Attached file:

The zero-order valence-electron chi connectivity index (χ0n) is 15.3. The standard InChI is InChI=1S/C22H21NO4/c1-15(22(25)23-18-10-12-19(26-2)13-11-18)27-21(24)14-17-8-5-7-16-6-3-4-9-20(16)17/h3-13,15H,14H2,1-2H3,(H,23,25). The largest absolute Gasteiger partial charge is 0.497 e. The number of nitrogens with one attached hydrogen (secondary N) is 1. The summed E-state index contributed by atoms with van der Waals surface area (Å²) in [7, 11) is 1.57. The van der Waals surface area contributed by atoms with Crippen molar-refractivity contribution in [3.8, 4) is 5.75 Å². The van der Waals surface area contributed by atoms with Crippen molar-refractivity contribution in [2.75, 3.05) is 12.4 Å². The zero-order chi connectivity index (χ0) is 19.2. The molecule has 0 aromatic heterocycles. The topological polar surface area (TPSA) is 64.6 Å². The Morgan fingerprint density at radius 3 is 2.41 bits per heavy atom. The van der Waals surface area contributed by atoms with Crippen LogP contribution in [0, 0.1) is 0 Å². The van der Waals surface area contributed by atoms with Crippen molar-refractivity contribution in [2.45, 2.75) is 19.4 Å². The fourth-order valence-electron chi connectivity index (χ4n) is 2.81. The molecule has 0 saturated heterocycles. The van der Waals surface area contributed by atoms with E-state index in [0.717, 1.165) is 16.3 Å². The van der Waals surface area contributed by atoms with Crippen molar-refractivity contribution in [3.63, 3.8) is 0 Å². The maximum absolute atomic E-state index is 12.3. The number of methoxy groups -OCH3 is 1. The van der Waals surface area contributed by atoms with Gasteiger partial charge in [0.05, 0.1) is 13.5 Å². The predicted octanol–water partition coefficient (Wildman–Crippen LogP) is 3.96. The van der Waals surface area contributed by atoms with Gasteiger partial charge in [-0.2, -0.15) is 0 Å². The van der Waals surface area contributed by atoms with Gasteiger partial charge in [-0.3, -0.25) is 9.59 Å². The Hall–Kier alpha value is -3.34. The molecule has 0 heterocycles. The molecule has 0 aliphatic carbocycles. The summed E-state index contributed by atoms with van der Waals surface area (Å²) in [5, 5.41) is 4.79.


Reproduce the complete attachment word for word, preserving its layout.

The zero-order valence-electron chi connectivity index (χ0n) is 15.3. The standard InChI is InChI=1S/C22H21NO4/c1-15(22(25)23-18-10-12-19(26-2)13-11-18)27-21(24)14-17-8-5-7-16-6-3-4-9-20(16)17/h3-13,15H,14H2,1-2H3,(H,23,25). The largest absolute Gasteiger partial charge is 0.497 e. The number of nitrogens with one attached hydrogen (secondary N) is 1. The summed E-state index contributed by atoms with van der Waals surface area (Å²) in [7, 11) is 1.57. The van der Waals surface area contributed by atoms with Crippen molar-refractivity contribution in [3.8, 4) is 5.75 Å². The van der Waals surface area contributed by atoms with Crippen molar-refractivity contribution in [2.75, 3.05) is 12.4 Å². The zero-order chi connectivity index (χ0) is 19.2. The molecule has 0 aromatic heterocycles. The topological polar surface area (TPSA) is 64.6 Å². The Morgan fingerprint density at radius 3 is 2.41 bits per heavy atom. The van der Waals surface area contributed by atoms with Crippen LogP contribution in [0, 0.1) is 0 Å². The van der Waals surface area contributed by atoms with Crippen molar-refractivity contribution in [2.45, 2.75) is 19.4 Å². The fourth-order valence-electron chi connectivity index (χ4n) is 2.81. The molecule has 0 saturated heterocycles. The van der Waals surface area contributed by atoms with E-state index in [0.717, 1.165) is 16.3 Å². The van der Waals surface area contributed by atoms with Crippen molar-refractivity contribution in [3.63, 3.8) is 0 Å². The maximum absolute atomic E-state index is 12.3. The number of methoxy groups -OCH3 is 1. The van der Waals surface area contributed by atoms with Gasteiger partial charge in [0.05, 0.1) is 13.5 Å². The predicted octanol–water partition coefficient (Wildman–Crippen LogP) is 3.96. The van der Waals surface area contributed by atoms with Gasteiger partial charge in [-0.2, -0.15) is 0 Å². The van der Waals surface area contributed by atoms with Gasteiger partial charge in [-0.3, -0.25) is 9.59 Å². The Hall–Kier alpha value is -3.34. The molecule has 0 heterocycles. The molecule has 0 aliphatic carbocycles. The summed E-state index contributed by atoms with van der Waals surface area (Å²) in [5, 5.41) is 4.79.